An even easier way to avoid these ethical conflicts is to avoid sending doctor-journalists into disaster zones as correspondents. Rather, doctors should go into disaster zones to make a difference by offering humanitarian aid and their medical expertise if being a "doctor first" will always take precedent before being a journalist in the field.  It goes without saying that watching a doctor-journo in action is both dramatic and heartwarming. Moreover, sending medically trained correspondents into the field in Haiti may have been the winning formula for higher ratings across networks, as NBC, ABC, and CBS all saw spikes in ratings during the first week of Haiti coverage (Guthrie, 2010). All of this comes at the cost, of course, of long practiced journalistic standards.


Ferre, John P. 2009. A Short History of Media Ethics in the United States. "The Handbook of Mass Media Ethics." Ed: Wilkins, Lee and Christians, Clifford G. 1st edition. Routledge: NY.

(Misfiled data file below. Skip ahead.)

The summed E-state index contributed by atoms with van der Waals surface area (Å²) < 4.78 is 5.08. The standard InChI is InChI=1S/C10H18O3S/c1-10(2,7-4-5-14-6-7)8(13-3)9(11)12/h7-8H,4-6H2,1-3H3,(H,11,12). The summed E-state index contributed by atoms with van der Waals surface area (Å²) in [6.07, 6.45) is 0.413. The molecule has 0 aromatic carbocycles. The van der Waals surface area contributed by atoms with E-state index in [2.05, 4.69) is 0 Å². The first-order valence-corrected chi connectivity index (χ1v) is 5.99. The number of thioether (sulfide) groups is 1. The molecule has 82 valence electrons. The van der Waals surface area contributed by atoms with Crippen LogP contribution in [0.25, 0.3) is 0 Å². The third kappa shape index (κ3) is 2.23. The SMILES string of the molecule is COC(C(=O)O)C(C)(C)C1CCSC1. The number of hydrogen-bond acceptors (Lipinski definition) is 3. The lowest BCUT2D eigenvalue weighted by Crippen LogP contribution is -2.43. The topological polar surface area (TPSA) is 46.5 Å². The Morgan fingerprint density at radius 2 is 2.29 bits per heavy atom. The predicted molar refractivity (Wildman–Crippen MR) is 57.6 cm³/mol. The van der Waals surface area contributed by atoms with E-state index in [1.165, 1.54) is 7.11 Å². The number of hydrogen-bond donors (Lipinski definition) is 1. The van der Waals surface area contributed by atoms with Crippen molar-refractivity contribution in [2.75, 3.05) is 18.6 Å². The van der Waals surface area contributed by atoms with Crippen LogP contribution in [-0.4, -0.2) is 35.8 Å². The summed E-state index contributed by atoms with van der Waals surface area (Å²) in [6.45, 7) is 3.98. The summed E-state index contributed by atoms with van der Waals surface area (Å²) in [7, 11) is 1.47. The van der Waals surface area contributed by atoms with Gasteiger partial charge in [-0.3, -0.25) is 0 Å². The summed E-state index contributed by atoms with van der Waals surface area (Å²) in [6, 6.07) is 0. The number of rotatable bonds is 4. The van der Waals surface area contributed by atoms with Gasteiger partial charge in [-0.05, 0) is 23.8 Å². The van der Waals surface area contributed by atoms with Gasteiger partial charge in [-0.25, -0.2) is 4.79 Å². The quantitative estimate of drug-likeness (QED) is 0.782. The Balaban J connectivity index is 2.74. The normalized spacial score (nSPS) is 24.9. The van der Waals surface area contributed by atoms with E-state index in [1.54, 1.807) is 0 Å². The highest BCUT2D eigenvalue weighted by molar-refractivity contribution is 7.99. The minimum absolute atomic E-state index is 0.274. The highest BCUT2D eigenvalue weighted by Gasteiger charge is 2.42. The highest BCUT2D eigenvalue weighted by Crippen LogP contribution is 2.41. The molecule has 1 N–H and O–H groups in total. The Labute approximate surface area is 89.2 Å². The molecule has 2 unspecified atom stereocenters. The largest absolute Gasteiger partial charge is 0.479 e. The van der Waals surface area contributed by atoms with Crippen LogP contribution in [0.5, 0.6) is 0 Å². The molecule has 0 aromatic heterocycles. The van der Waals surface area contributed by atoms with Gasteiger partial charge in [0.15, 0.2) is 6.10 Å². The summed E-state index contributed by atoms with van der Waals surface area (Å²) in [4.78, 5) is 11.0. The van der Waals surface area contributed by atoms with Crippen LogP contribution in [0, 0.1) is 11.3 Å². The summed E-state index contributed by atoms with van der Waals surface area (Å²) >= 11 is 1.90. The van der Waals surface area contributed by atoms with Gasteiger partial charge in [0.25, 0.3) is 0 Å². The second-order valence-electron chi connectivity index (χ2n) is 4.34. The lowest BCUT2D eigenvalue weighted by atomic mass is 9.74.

Christian, Clifford G. and Cooper, Thomas W. 2009. The Search for Universals. "The Handbook of Mass Media Ethics." Ed: Wilkins, Lee and Christians, Clifford G. 1st edition. Routledge: NY.

Kennicott, Philip. 2009. Media Offers Full, Blunt, Hideous Picture of Trauma Caused by Haiti Earthquake. Jan. 16. The Washington Post <>.

Brainard, Curtis. 2010. Reporters Doubling as Docs in Haiti. Jan. 20. "Columbia Journalism Review." <>.

Farhi, Paul.2010. In Haiti, Reporters Who Double as Doctors Face a New Balancing Act. Jan. 19. "The Washington Post." <>.

Rogers, Tony. 2010. When Should Journalists Help Those in Need At Disaster Scenes. retreived: Feb. 2010.About. com. <>.
Lambino, Antonio. 2010. Keeping Haiti on My Mind. Feb. 12. "The World Bank." <>.

2010. Tell Me More. National Public Radio. Jan 21. <>.

2010. On The Media. National Public Radio. Jan. 22. <>.

Gupta, Sanjay. 2010. SanjayGuptaCNN.Twitter. Jan. 13. <>

Guthrie, Marisa. 2010. Covering Haiti at a Cost. "Broadcasting & Cable." Jan. 25. <>.

No comments:

Post a Comment

No to the Status Quo! News and Opinion Blogs

Blogger Widgets